Lastly, renewing the diligence. Absolutely yes. No more need be said: you must do this. One thing, though. You should stagger the periodicity of the renewal based on risk. That is, higher risk vendors/agents get more diligence, more often.
Now, let’s look to Principle #4 on due diligence. The Guidance states, “the significance of the role of due diligence in bribery risk mitigation justifies its inclusion here as a Principle in its own right,” as opposed to diligence to mitigate general third-party risk. I think they’re right; diligence for the purpose of assessing bribery risk is so major an effort that it deserves attention in its own right. The Principle also correctly (in my opinion) states that the purpose of diligence is to “inform the application of proportionate measures” to prevent associated persons from bribery. The Principle also correctly (again, in my opinion) explains that diligence procedures should vary according to the risk that the third party presents. There’s a little of a chicken-egg problem here, because the diligence should help identify that very risk. But really—and I agree with the Guidance on this point—the type of third party, the category of service, can provide enough guidance to define what level of diligence is necessary. You have to start somewhere, and service type is a really good place.
The Principle then degenerates into some “water is wet” statements about how the amount of care needs to vary with the type of third party relationship. I think it’s also obvious (but as I’ve said before, I’ve been surprised at what some people don’t recognize as obvious) that lower risk gets lower diligence, and higher risk should incorporate more stringent diligence like hiring local firms to investigate the partner.
If you’ve read this far, you’re a trooper, so stick with me just a little longer while I talk about my ideas for effective due diligence.
First, TRACE (an organization you know I’m a fan of, if you’ve read this blog at all) has put out a pamphlet on what a minimum amount of diligence looks like. A valiant effort, and always worth paying attention to.
Here’s what I think. I’m prefacing this, however, by saying that if the UK actually prosecutes private-sector bribery, this is going to change.
First, you have dual requirements to differentiate your diligence processes (simply because of expense and ensuring it’s repeatable) into high-risk diligence and low-risk diligence. Assume that everything is low risk except for the following: proposed JV partners, external sales agents or other product-distribution agents, external marketing firms, external law firms, anyone hired specifically to interact with the government on your behalf, and anyone whose low-risk diligence produces a red flag. You can exclude from diligence altogether any firm that is regulated by a government entity in its own right. (Some will argue with this rule, and reasonable people can disagree, but if it’s a regulated entity, there’s nothing you’re going to find out about it that isn’t already known, so why bother?)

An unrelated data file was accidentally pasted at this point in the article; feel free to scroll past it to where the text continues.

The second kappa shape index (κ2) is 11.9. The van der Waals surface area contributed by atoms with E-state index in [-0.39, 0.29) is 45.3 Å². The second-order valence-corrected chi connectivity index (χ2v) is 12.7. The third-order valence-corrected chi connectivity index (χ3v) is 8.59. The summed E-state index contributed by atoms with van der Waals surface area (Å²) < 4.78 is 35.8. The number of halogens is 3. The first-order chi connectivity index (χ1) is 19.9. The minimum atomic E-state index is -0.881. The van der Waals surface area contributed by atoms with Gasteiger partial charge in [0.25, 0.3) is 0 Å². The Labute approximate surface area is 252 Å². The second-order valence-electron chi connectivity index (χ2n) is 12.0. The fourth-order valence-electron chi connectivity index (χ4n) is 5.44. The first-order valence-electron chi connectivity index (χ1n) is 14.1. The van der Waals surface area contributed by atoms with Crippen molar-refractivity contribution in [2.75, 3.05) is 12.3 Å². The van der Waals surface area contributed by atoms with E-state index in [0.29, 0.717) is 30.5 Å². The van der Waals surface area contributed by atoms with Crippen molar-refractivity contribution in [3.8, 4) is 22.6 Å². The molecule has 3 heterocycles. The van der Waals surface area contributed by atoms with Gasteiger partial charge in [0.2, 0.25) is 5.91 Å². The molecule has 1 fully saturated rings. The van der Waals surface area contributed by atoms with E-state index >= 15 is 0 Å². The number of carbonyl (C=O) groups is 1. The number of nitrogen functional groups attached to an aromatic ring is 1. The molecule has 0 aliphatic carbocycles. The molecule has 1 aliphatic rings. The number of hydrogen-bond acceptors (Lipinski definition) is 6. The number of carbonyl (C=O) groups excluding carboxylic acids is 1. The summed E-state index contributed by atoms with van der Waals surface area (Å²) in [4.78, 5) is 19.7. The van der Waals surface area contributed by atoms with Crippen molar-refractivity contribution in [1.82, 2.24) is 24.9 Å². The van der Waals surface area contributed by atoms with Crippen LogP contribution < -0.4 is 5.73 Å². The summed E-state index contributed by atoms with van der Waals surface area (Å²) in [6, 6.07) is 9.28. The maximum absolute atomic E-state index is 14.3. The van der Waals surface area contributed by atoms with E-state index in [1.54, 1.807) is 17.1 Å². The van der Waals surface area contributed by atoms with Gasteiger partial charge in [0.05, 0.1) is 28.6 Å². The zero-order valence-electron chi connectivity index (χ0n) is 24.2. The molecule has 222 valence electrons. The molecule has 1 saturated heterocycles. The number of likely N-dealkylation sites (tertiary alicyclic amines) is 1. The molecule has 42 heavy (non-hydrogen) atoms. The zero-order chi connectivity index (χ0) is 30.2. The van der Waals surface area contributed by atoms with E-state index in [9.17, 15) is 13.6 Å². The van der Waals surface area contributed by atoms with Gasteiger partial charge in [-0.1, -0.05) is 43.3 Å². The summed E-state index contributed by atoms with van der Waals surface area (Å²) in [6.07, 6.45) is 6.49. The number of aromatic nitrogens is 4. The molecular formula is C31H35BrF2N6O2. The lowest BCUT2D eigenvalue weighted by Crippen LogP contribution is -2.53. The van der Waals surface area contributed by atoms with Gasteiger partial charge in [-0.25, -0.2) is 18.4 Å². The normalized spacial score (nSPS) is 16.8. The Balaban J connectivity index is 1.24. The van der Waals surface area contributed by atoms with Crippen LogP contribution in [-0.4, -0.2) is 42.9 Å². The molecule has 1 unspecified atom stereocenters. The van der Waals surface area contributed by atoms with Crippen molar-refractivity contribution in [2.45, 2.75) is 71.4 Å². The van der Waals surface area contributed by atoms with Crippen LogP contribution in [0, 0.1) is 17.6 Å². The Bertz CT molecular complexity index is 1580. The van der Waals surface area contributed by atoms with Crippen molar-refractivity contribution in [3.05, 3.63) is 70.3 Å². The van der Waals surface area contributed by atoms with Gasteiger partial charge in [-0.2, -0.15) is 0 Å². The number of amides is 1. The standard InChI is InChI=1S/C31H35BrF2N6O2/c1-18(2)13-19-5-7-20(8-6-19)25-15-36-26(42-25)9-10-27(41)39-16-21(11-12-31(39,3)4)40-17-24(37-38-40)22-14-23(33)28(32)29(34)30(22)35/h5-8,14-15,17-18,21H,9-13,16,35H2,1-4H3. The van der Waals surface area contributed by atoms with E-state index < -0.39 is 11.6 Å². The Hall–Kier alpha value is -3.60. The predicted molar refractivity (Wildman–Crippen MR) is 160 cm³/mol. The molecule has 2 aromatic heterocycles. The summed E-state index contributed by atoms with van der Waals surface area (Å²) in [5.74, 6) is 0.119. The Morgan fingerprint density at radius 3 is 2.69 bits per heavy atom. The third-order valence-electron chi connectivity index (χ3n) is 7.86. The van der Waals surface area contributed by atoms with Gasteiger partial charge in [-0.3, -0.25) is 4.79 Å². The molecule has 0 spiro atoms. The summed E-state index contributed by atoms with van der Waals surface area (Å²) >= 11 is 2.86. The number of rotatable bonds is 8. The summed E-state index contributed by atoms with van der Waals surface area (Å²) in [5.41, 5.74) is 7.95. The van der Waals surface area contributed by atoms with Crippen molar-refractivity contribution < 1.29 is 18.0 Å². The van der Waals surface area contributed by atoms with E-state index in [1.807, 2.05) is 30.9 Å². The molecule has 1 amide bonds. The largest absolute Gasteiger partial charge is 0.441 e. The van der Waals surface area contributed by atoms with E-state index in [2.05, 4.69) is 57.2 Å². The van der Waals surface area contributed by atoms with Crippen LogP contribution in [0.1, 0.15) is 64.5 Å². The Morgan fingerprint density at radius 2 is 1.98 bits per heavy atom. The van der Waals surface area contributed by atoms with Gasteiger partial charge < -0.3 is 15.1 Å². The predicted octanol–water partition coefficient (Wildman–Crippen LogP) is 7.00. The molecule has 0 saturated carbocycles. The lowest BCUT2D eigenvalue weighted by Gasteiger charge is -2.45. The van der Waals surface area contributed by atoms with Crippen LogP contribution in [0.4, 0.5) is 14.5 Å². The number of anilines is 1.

Low risk diligence should include, at a minimum, the following: identifying the beneficial owners of the third party, identifying senior management, identifying supervisory personnel servicing your account. The level of management to be
identified can vary with the size of the third party. Run all names through an OFAC/Sanctions check. As the third party if they do business in sanctioned countries (don’t say that…list out the sanctioned countries and ask if they do business there). Perform a news search using Google news, or Lexis/Nexis. There’s a negative-news search string that your AML people will have, use it. Save the search as a search agent, so you’ll get notified if anything pops up. Call the contact number given by the third party to see if they answer. Go to the web site, print out the front page. Cal the embassy in the country, talk to the commercial attaché, and take notes. Ask the third party for a customer reference. Call the reference. Take notes. If feasible, have the businessperson who wants to onboard the third party conduct a site visit. That’s it.
Here’s the trick: first, take notes of everything, and put those notes in a vendor/agent file for that third party. Keep the file safe, and take it out every 2 years for low risk.
For high-risk, you do more. And how much depends on why the third party is in this bucket. For high-risk diligence, at a minimum, I’d inquire whether anyone at the third party company is related to a government official. I’d think about “boots on the ground.” And I’d get more than one customer reference.
Finally, remember that, as I understand it, no company—no company at all—has gotten into trouble for doing their due diligence, but later having the amount of diligence questioned. If a company gets into trouble, they did NO diligence, not insufficient diligence. Process is just as important here as the specific diligence information collection points. If you collect information, conduct independent inquiry on that information, present that information to a disinterested committee, and follow that committee’s recommendation, in my mind, you’re fine.
[Remember my standard disclosure: I’m a lawyer, but I’m not your lawyer, and I’m not licensed to practice in the UK. If you want advice you can rely on, hire someone. I offer opinion commentary, not legal advice.)